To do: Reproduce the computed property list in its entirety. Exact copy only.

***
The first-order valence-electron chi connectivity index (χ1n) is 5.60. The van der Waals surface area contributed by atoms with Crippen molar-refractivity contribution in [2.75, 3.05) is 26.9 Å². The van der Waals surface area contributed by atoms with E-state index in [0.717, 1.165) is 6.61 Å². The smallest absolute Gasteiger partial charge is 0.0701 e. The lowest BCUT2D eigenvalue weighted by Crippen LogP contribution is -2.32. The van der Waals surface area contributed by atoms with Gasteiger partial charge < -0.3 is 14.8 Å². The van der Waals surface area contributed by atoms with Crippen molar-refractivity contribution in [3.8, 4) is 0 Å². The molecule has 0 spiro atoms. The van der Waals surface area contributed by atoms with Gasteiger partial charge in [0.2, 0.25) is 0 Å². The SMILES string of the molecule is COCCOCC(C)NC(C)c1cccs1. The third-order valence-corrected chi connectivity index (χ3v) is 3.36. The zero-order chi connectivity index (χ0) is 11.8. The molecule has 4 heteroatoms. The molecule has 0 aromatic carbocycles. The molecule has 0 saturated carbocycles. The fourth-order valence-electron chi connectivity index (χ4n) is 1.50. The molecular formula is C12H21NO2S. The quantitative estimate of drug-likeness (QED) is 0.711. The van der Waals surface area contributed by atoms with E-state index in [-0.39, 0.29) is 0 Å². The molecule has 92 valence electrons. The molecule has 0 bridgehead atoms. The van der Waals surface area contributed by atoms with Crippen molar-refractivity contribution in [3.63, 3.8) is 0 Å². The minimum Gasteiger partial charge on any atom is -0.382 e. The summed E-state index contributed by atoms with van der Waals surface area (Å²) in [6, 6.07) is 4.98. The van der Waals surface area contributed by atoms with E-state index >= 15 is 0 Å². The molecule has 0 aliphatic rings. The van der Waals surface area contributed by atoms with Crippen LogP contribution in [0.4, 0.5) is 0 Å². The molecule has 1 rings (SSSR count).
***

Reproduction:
The first-order valence-electron chi connectivity index (χ1n) is 5.60. The van der Waals surface area contributed by atoms with Crippen molar-refractivity contribution in [2.75, 3.05) is 26.9 Å². The van der Waals surface area contributed by atoms with E-state index in [0.717, 1.165) is 6.61 Å². The smallest absolute Gasteiger partial charge is 0.0701 e. The lowest BCUT2D eigenvalue weighted by Crippen LogP contribution is -2.32. The van der Waals surface area contributed by atoms with Gasteiger partial charge < -0.3 is 14.8 Å². The van der Waals surface area contributed by atoms with Crippen molar-refractivity contribution in [3.8, 4) is 0 Å². The molecule has 0 spiro atoms. The van der Waals surface area contributed by atoms with Gasteiger partial charge in [0.2, 0.25) is 0 Å². The SMILES string of the molecule is COCCOCC(C)NC(C)c1cccs1. The third-order valence-corrected chi connectivity index (χ3v) is 3.36. The zero-order chi connectivity index (χ0) is 11.8. The molecule has 4 heteroatoms. The molecule has 0 aromatic carbocycles. The molecule has 0 saturated carbocycles. The fourth-order valence-electron chi connectivity index (χ4n) is 1.50. The molecular formula is C12H21NO2S. The quantitative estimate of drug-likeness (QED) is 0.711. The van der Waals surface area contributed by atoms with E-state index in [-0.39, 0.29) is 0 Å². The molecule has 92 valence electrons. The molecule has 0 bridgehead atoms. The van der Waals surface area contributed by atoms with Crippen molar-refractivity contribution in [3.63, 3.8) is 0 Å². The minimum Gasteiger partial charge on any atom is -0.382 e. The summed E-state index contributed by atoms with van der Waals surface area (Å²) in [6, 6.07) is 4.98. The van der Waals surface area contributed by atoms with E-state index >= 15 is 0 Å². The molecule has 0 aliphatic rings. The van der Waals surface area contributed by atoms with Crippen LogP contribution in [0.4, 0.5) is 0 Å². The molecule has 1 rings (SSSR count).